Cooper also mentioned as areas in need of legal and regulatory attention:

  • The safe harbor provisions of the copyright act:  “Safe harbor provisions were adopted in the copyright act in ’95 or ’98, long before what was going on today. The safe harbor provisions basically say that if you’re a carrier, like a telephone company, and illegal content is flowing along your lines, you’re not responsible for it unless you know about it, or you’re notified about it. ” Now that carriers are also content producers, and distributing work all over the world, he said  that should change. “We need to have some sort of control of that so illegal content can be taken down. It is really hurting our industry in the multi-billions of dollars at this point.”
  • Fractional licensing:  “The DOJ has decided on its own account to say to the recording rights societies, you can’t just license your old share, you have to license the entire copyright even though you don’t represent the entire copyright. This is a major issue for artists and composers and has to be solved somehow.”
  • Consent decrees: “It’s time to revisit Alden-Rochelle vs. ASCAP,” he said, referring to the 1948 anti-trust case on which numerous revisions to the 1941 consent decree rest.  “Back then, they courts basically told ASCAP, you represent 90% of all the compositions that go into the theaters, so you can’t enforce performance rights because the theater owners have no choice. At the time, ASCAP had exclusive contracts from their composers and publishers.” Times have changed, and the law has not kept up.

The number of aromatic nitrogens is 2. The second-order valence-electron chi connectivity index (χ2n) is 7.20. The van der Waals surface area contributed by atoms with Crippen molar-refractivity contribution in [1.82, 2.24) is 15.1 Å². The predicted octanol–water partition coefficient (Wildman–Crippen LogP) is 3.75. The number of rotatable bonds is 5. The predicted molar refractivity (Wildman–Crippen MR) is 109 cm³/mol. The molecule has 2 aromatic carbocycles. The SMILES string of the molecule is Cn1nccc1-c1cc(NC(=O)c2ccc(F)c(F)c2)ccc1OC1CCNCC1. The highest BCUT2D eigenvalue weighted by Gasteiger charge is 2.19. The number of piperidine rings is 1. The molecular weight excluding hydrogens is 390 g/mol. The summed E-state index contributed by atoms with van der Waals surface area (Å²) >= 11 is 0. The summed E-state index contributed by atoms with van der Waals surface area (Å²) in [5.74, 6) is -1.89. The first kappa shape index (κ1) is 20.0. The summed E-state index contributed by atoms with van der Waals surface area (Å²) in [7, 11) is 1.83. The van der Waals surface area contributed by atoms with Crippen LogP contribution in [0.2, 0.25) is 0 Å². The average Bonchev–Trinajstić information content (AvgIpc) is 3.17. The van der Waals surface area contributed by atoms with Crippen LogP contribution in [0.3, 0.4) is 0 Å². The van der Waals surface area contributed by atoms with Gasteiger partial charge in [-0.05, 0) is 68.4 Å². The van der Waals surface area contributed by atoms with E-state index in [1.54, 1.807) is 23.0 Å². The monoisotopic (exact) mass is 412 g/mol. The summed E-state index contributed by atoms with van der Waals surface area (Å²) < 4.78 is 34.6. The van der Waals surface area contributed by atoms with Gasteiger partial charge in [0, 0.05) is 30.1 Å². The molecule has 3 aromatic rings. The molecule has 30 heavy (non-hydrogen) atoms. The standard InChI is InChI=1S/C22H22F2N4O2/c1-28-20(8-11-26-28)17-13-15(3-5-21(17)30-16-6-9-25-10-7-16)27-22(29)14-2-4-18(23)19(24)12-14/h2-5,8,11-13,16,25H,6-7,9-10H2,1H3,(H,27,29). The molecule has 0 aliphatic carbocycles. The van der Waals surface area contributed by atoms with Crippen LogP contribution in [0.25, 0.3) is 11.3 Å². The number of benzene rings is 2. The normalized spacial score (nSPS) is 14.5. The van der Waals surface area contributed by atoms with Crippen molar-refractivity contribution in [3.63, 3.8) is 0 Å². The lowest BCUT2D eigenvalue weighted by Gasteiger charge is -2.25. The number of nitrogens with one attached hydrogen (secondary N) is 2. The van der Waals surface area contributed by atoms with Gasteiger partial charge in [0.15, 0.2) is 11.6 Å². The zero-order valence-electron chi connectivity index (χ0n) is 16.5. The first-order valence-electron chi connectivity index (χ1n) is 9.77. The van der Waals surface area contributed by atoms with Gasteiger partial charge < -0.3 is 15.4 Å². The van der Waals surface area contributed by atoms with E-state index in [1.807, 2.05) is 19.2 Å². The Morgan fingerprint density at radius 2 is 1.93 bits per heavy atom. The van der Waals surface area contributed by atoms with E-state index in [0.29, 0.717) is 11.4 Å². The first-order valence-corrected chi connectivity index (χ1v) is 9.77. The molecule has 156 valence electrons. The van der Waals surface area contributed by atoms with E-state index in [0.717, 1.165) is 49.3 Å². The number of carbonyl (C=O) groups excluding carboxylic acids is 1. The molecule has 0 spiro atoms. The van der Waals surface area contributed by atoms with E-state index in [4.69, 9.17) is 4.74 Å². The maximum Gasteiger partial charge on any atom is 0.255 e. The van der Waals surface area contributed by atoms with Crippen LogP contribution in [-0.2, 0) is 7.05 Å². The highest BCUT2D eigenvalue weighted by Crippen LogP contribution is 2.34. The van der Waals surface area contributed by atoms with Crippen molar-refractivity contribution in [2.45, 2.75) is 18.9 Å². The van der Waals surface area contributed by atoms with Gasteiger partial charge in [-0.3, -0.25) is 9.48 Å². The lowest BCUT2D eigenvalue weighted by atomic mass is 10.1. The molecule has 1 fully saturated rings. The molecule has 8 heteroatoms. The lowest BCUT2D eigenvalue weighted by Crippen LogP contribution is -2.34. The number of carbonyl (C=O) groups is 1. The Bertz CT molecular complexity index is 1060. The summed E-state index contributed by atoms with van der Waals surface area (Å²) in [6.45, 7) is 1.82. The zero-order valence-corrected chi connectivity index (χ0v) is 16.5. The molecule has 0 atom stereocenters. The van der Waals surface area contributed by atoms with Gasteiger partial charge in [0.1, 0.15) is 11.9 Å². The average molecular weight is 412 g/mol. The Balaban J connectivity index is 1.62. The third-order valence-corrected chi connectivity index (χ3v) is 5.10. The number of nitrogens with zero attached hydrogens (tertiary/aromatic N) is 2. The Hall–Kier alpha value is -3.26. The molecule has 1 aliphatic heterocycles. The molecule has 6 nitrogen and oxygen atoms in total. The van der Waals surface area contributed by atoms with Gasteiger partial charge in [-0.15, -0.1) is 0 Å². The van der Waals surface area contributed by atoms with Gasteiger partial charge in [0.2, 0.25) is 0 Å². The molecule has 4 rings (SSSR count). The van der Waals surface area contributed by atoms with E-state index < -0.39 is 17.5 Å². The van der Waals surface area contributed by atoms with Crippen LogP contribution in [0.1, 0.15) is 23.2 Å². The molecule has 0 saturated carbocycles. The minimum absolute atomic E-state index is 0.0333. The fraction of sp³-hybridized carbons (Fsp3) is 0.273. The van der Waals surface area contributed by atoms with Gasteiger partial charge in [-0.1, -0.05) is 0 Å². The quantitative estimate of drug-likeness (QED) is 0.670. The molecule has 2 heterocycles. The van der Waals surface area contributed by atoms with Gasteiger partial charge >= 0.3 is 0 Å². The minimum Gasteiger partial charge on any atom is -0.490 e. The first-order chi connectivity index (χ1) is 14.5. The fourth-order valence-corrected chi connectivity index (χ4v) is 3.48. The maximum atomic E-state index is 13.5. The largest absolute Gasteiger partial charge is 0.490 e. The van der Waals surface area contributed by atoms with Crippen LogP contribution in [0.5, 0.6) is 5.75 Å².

There were lighthearted moments, as when the attorney shared that some nuances of transactional law escape even his keen intellect.  “I was having this discussion with an English lawyer, in a contract for a film James Horner was doing, and there was a provision that the other guy really fought about taking out: ‘references to these conditions of engagement, to any condition, are for conditions of these conditions of engagement…’ It’s framed on my wall,” he said to explosive laughter.

He also shared some creative problem solving skills. “There is a saying, ‘Where there’s a hit, there’s a writ,'” he said, using the term of art for a legal document. “Lionel Richie, at one point we had four or five different claims on the song ‘Hello.’ I said, ‘Lionel we have to deal with these claims,’ and Lionel said to me, ‘Can’t we have them all sue each other and then the winner gets to sue me?’  Great solution! I said, it might not work that way. But we did solve the problem.” Richie prevailed.

He got client Keith Jarrett a co-writing credit on the Steely Dan song “Gaucho” with a phone call — one that happened to mention the band all but confessed to copying the song in an interview in Musician magazine.

He closed with his favorite favorite story: “My assistant Rose said ‘I have someone weird on the phone, do you want to talk to him?’ And I said, ‘Sure, put him on.’ And this guy says, ‘You represent Lionel Richie, and he wrote a song called “Wandering Stranger”…’ And I said, ‘Yes, why?’ And he said ‘I’m that stranger!'”

Jay Cooper and family with SESAC CEO John Josephson.

Jay Cooper (third from left) is joined by (from left) sons Les Cooper and Todd Cooper; wife Darice Cooper; SESAC CEO John Josephson; son Keith Cooper and wife Allison Burns Cooper. (Photo: Teal Moss / SESAC)


Jay Cooper (far right) and trumpeter Arturo Sandoval (second from left)

Marianela Sandoval, trumpeter and composer Arturo Sandoval, publicist Gene Schwam of Hansen & Schwam, and Greenberg Traurig’s Jay Cooper. (Photo by Paula Parisi / MaxTheTrax)


Jay Cooper with Rebecca Herrick (left) and Rose Scaraglino.

Team Cooper: SESAC Visionary Jay Cooper is flanked by his current executive assistant, Rebecca Herrick (left) and his right hand of 30 years, Rose Scaraglino. (Photo by Paula Parisi / MaxTheTrax)